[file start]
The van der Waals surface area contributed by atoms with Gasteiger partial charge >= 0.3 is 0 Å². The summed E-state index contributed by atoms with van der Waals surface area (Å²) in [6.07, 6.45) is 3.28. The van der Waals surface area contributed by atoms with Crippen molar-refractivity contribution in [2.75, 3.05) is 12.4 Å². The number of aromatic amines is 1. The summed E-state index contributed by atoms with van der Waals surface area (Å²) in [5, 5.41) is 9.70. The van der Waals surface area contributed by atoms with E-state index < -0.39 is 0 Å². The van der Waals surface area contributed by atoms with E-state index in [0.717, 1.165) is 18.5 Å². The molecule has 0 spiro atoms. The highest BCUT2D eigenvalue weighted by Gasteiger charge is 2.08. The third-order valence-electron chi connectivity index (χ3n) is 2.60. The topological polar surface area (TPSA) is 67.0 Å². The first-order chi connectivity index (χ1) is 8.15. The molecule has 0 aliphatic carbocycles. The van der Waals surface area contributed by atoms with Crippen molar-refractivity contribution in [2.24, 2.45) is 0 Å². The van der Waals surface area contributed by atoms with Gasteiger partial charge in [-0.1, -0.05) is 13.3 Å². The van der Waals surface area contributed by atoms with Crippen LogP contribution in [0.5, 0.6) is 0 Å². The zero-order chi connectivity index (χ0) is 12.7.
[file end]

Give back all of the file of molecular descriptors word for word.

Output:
The van der Waals surface area contributed by atoms with Gasteiger partial charge >= 0.3 is 0 Å². The summed E-state index contributed by atoms with van der Waals surface area (Å²) in [6.07, 6.45) is 3.28. The van der Waals surface area contributed by atoms with Crippen molar-refractivity contribution in [2.75, 3.05) is 12.4 Å². The number of aromatic amines is 1. The summed E-state index contributed by atoms with van der Waals surface area (Å²) in [5, 5.41) is 9.70. The van der Waals surface area contributed by atoms with E-state index < -0.39 is 0 Å². The van der Waals surface area contributed by atoms with E-state index in [0.717, 1.165) is 18.5 Å². The molecule has 0 spiro atoms. The highest BCUT2D eigenvalue weighted by Gasteiger charge is 2.08. The third-order valence-electron chi connectivity index (χ3n) is 2.60. The topological polar surface area (TPSA) is 67.0 Å². The first-order chi connectivity index (χ1) is 8.15. The molecule has 0 aliphatic carbocycles. The van der Waals surface area contributed by atoms with Crippen molar-refractivity contribution in [2.24, 2.45) is 0 Å². The van der Waals surface area contributed by atoms with Gasteiger partial charge in [-0.1, -0.05) is 13.3 Å². The van der Waals surface area contributed by atoms with Crippen LogP contribution in [0.5, 0.6) is 0 Å². The zero-order chi connectivity index (χ0) is 12.7.